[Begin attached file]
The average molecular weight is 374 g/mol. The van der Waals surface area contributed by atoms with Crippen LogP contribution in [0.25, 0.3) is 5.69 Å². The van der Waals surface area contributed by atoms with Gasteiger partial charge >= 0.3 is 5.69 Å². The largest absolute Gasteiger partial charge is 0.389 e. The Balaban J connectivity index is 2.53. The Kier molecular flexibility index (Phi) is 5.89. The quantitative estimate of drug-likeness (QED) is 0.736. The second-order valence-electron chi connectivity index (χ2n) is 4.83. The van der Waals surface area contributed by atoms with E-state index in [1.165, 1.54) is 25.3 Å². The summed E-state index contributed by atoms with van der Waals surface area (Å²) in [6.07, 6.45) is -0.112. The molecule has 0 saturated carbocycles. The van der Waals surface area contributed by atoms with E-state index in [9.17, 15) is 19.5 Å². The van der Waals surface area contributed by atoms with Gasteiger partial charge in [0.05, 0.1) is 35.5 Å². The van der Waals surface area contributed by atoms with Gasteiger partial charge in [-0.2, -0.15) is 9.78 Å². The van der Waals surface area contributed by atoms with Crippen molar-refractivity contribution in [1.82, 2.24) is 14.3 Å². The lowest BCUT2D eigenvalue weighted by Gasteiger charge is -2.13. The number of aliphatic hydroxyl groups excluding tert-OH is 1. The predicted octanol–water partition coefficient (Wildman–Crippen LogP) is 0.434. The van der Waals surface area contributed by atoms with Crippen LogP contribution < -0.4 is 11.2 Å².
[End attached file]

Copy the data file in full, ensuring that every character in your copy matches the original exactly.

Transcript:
The average molecular weight is 374 g/mol. The van der Waals surface area contributed by atoms with Crippen LogP contribution in [0.25, 0.3) is 5.69 Å². The van der Waals surface area contributed by atoms with Gasteiger partial charge >= 0.3 is 5.69 Å². The largest absolute Gasteiger partial charge is 0.389 e. The Balaban J connectivity index is 2.53. The Kier molecular flexibility index (Phi) is 5.89. The quantitative estimate of drug-likeness (QED) is 0.736. The second-order valence-electron chi connectivity index (χ2n) is 4.83. The van der Waals surface area contributed by atoms with E-state index in [1.165, 1.54) is 25.3 Å². The summed E-state index contributed by atoms with van der Waals surface area (Å²) in [6.07, 6.45) is -0.112. The molecule has 0 saturated carbocycles. The van der Waals surface area contributed by atoms with E-state index in [9.17, 15) is 19.5 Å². The van der Waals surface area contributed by atoms with Gasteiger partial charge in [0.05, 0.1) is 35.5 Å². The van der Waals surface area contributed by atoms with Gasteiger partial charge in [-0.2, -0.15) is 9.78 Å². The van der Waals surface area contributed by atoms with Crippen molar-refractivity contribution in [1.82, 2.24) is 14.3 Å². The lowest BCUT2D eigenvalue weighted by Gasteiger charge is -2.13. The number of aliphatic hydroxyl groups excluding tert-OH is 1. The predicted octanol–water partition coefficient (Wildman–Crippen LogP) is 0.434. The van der Waals surface area contributed by atoms with Crippen LogP contribution < -0.4 is 11.2 Å².